Effect of a regular exercise programme on pelvic girdle and low back pain in previously inactive pregnant women: A randomized controlled trial
Lene A. H. Haakstad , Kari Bø
Dep. Sports Medicine, Norwegian School of Sport Sciences, 0880 Oslo, Norway. E-mail: firstname.lastname@example.org
Objective: To determine whether participation in a group fitness class for pregnant women can prevent and treat pelvic girdle pain and low back pain.
Design: An observer-blinded randomized controlled trial.
Participants: A total of 105 sedentary, nulliparous pregnant women, mean age 30. 7 years (standard deviation (SD) 4. 0), mean pre-pregnancy body mass index (BMI) 23. 8 (SD 4. 3), were assigned to either control or exercise groups at mean gestation week 17. 7 (SD 4. 2).
Methods: The exercise intervention followed the guidelines of American College of Obstetricians and Gynecologists and included a 60 min general fitness class, with 40 min of endurance training and 20 min of strength training including stretching, performed at least twice per week for a minimum of 12 weeks. Outcome measures were number of women reporting pelvic girdle pain and low back pain after the intervention (mean pregnancy week 36. 6 (SD 0. 9)) and postpartum (mean 7. 7 (SD 1. 7)).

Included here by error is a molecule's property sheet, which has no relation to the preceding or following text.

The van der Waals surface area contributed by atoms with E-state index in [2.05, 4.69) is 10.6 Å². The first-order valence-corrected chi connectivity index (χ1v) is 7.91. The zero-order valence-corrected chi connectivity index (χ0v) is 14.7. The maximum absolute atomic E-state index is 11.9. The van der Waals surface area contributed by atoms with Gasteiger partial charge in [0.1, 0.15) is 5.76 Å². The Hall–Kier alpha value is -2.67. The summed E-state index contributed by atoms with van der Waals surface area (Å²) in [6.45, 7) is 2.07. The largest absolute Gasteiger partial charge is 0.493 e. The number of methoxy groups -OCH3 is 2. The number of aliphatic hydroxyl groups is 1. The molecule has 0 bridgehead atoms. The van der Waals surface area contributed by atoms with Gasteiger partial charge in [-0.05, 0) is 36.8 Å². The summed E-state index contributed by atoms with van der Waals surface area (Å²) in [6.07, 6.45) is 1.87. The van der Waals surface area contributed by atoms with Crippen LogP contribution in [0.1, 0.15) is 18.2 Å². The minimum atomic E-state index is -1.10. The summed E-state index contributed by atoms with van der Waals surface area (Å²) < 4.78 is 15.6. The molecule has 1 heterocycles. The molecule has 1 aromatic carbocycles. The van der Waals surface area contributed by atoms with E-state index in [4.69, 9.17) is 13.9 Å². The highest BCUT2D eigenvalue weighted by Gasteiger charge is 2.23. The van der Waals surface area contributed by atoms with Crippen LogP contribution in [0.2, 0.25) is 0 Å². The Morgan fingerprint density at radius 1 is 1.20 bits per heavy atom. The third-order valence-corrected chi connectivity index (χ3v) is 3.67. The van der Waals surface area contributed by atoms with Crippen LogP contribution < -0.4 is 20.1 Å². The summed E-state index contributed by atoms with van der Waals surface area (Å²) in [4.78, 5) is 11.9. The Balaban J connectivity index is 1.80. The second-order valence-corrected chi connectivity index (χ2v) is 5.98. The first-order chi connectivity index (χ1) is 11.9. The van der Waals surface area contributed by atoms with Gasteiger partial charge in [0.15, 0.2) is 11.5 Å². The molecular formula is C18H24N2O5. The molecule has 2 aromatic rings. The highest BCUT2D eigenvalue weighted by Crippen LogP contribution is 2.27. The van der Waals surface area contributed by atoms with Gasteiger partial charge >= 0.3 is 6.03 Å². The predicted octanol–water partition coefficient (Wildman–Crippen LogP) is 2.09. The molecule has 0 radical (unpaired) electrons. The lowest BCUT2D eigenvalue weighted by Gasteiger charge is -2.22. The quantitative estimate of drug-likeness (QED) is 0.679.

Results: There were no statistically significant differences between the exercisers and controls in numbers reporting the 2 conditions after the intervention (pelvic girdle pain: odds ratio (OR) = 1. 34, CI = 0. 56–3. 20 or low back pain: OR = 1. 10, CI = 0. 47–2. 60) or postpartum (pelvic girdle pain: OR = 0. 38, CI = 0. 13–1. 10 or low back pain: OR = 1. 45, CI = 0. 54–3. 94). A comparison of the women who had attended at least 80% of the weekly exercise classes with the control participants did not change the results.
Conclusion: Participation in regular group fitness classes during pregnancy did not alter the proportion of women reporting pelvic girdle pain or low back pain during pregnancy or after childbirth.
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